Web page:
What Is Appropriate in a Massage?
Below is an excellent recent article describing what is appropriate in a massage therapy session. All massage therapists should follow these guidelines.
Ben Benjamin has been a leading voice in the massage industry since the 1990s. I am quoting him in full from Massage Today for educational purposes. Originally published here.
Thank you for taking the time to read and understand.
Educating Massage Clients:
What's Appropriate and What's Not
By Ben Benjamin, PhD
No one should ever do anything to your body that you have not given permission for. A therapist should never be sexual in any way with a client. That includes sexual touching, sexually explicit comments to or any sexual act whatsoever. Every well-trained massage therapist understands – or should understand – the guidelines that follow.
After initially greeting a new client, the therapist and client agree on the type of session, if it was not clearly prescribed when booking the appointment. In a spa or wellness setting, a client may have selected a particular type of treatment and this should be clear without discussion. However, the therapist always asks if there are any areas you particularly want worked on or completely avoided.
The extent of the history-taking depends on why the client is there. If they are coming for a relaxation massage, the therapist will ask certain questions to make sure the treatment is safe. At a minimum, the therapist should ask about any surgeries, medical conditions, medication, injuries, pain, skin conditions, allergies to anything the therapist may be using and any sensitive areas. A woman should be asked if she is pregnant.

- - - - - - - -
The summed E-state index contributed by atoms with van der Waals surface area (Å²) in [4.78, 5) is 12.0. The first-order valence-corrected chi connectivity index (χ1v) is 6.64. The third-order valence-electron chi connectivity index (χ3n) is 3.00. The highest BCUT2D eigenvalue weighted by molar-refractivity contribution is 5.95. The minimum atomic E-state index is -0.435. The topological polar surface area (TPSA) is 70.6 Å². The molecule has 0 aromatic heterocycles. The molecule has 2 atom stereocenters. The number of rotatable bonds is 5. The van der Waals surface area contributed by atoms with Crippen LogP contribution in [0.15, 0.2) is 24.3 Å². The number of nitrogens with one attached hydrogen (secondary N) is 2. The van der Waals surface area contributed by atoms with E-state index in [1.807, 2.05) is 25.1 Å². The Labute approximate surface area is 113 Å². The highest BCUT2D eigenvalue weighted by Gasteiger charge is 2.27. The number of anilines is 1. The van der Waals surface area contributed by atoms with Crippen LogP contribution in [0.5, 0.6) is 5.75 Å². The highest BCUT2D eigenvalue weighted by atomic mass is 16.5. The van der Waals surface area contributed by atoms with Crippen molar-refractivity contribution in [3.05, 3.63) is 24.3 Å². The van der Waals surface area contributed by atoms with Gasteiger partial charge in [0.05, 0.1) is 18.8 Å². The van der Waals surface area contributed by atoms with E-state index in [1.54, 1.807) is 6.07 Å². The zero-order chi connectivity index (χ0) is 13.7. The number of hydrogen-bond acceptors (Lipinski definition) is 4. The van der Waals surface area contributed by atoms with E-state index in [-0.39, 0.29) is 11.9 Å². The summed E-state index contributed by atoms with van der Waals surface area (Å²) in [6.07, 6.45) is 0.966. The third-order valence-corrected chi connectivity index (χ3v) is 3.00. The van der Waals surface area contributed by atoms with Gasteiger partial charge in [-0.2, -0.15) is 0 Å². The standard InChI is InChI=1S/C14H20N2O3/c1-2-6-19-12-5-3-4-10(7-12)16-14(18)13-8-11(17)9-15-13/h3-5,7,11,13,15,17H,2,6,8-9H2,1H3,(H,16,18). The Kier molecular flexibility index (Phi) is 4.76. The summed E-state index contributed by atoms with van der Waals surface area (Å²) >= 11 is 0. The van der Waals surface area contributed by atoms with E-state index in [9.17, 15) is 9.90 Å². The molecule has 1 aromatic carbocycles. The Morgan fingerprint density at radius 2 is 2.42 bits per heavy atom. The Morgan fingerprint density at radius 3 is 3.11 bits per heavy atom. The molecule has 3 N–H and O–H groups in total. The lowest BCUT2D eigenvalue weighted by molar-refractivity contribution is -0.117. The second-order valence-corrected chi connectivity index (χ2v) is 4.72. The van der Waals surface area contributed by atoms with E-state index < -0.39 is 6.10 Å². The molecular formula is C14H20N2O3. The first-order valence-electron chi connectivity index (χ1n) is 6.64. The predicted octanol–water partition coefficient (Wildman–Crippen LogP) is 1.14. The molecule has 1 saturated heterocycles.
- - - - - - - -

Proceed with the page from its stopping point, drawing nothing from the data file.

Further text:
Who's In Charge?
The client is always in charge. If a therapist of any kind ever does anything that makes a client emotionally or sexually uncomfortable, the client should speak up immediately or just tell the therapist they want to terminate the session and leave. Clients see a massage therapist for many reasons. Some come for a relaxing massage, post-surgical or post-cancer treatment, or for pain or injury treatment. In some types of massage and bodywork, there may be some physical discomfort. Be sure that you and your client have agreed on how much discomfort is okay and how much is too much. For example, if treating for an injury, there may be some discomfort, which is part of the treatment process. If a client comes for some myofascial or Rolfing work, inform them that this kind of treatment, which is very different from massage, can be quite painful.
Nudity and Draping
Every client should undress and dress in private; the state of undress is up to the client. Some clients remain fully clothed except for their shoes. Others wear a hospital-type gown, leave their underwear on or are nude. A client should always be securely covered or draped with a sheet or towel, which should be tucked in or draped in such a way that it will not easily move.
The entire session is about the client and what they need to have in this particular session. How much pressure is used, where the therapist works and doesn't work, and if you talk or remain quiet is all up to the client. It's not about the therapist's needs.